Re: [PATCH 1/8] PM: Opportunistic suspend support.

From: Alan Stern
Date: Fri May 21 2010 - 22:47:56 EST

On Fri, 21 May 2010, [UTF-8] Arve Hjønnevåg wrote:

> The first goal can be achieved either by using device runtime PM and
> cpuidle to put all hardware into low-power states, transparently from
> the user space point of view, or by suspending the whole system.
> However, system suspend, in its current form, does not guarantee that
> the events of interest will always be responded to, since wakeup
> events (events that wake the CPU from idle and the system from
> suspend) that occur right after initiating suspend will not be
> processed until another possibly unrelated event wakes the system up
> again.

Minor point of clarification here. I'm not requesting that the patch
description be rewritten. But this issue of lost wakeup events is more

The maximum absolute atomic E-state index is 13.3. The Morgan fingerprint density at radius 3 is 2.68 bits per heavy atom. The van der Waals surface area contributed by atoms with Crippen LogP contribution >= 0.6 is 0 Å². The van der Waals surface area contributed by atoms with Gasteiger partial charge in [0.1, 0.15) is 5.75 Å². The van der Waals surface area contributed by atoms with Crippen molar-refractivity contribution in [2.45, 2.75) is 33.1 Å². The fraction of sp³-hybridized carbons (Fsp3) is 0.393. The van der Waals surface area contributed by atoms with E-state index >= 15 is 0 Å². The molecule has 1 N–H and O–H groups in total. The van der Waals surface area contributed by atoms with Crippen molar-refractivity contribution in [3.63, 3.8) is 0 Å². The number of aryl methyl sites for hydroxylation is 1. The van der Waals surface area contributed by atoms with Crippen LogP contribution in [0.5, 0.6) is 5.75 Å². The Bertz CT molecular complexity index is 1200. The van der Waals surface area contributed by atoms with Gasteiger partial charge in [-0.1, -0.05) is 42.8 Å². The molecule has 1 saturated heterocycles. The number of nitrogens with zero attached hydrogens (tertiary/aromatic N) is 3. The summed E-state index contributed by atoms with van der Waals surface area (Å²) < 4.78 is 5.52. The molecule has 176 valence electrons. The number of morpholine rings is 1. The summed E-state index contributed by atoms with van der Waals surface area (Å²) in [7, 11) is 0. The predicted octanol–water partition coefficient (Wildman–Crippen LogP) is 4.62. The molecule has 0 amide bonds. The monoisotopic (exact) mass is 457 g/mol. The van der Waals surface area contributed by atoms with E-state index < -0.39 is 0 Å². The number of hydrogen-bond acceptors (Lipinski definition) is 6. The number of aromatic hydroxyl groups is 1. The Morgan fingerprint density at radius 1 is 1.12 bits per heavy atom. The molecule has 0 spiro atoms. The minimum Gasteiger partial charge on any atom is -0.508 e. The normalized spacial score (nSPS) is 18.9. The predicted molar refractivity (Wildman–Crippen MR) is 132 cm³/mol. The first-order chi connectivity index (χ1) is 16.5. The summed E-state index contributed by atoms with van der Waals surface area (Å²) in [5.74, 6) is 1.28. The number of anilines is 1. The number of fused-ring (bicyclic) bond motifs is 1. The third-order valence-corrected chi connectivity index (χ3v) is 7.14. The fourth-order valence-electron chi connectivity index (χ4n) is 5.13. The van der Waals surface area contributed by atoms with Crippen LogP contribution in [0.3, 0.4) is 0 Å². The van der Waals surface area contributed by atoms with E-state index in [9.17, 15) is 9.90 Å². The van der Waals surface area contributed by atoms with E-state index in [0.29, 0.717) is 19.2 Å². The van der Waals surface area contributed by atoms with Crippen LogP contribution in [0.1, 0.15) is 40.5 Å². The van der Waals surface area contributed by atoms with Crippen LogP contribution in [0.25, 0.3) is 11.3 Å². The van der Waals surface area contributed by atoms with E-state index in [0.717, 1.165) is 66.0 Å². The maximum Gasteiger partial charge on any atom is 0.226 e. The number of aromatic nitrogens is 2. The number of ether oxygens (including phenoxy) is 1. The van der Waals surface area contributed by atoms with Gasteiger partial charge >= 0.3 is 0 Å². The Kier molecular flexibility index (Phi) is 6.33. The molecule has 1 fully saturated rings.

subtle than it appears.

Wakeup events can be lost in at least three different ways:

1. A hardware signal (such as an IRQ) gets ignored.

2. The hardware event occurs, but without effect since the
kernel thread that would handle the event has been frozen.
The event just ends up sitting in a queue somewhere until
something else wakes up the system.

3. The hardware event occurs and the kernel handles it fully,
but the event propagates to userspace for further handling
and the user program is already frozen.

1 is a hardware configuration failure (for example, it might happen as
a result of using edge-triggered IRQs instead of level-triggered) and
is outside the scope of this discussion.

2 generally represents a failure of the core PM subsystem, or a failure
of some other part of the kernel to use the PM core correctly. In
theory we should be able to fix such mistakes. Right now I'm aware of
at least one possible failure scenario that could be fixed fairly

3 is the type of failure that suspend blockers were really meant to
handle, particularly the userspace suspend-blocker API.

IMO, we should strive to fix the existing type-2 failure modes.
However it is worth pointing out that they are basically separate from
the suspend-blocker mechanism.

And it might be a good idea to point out somewhere in the patch
descriptions that suspend blockers are really meant to handle type-3
wakeup losses.

Alan Stern

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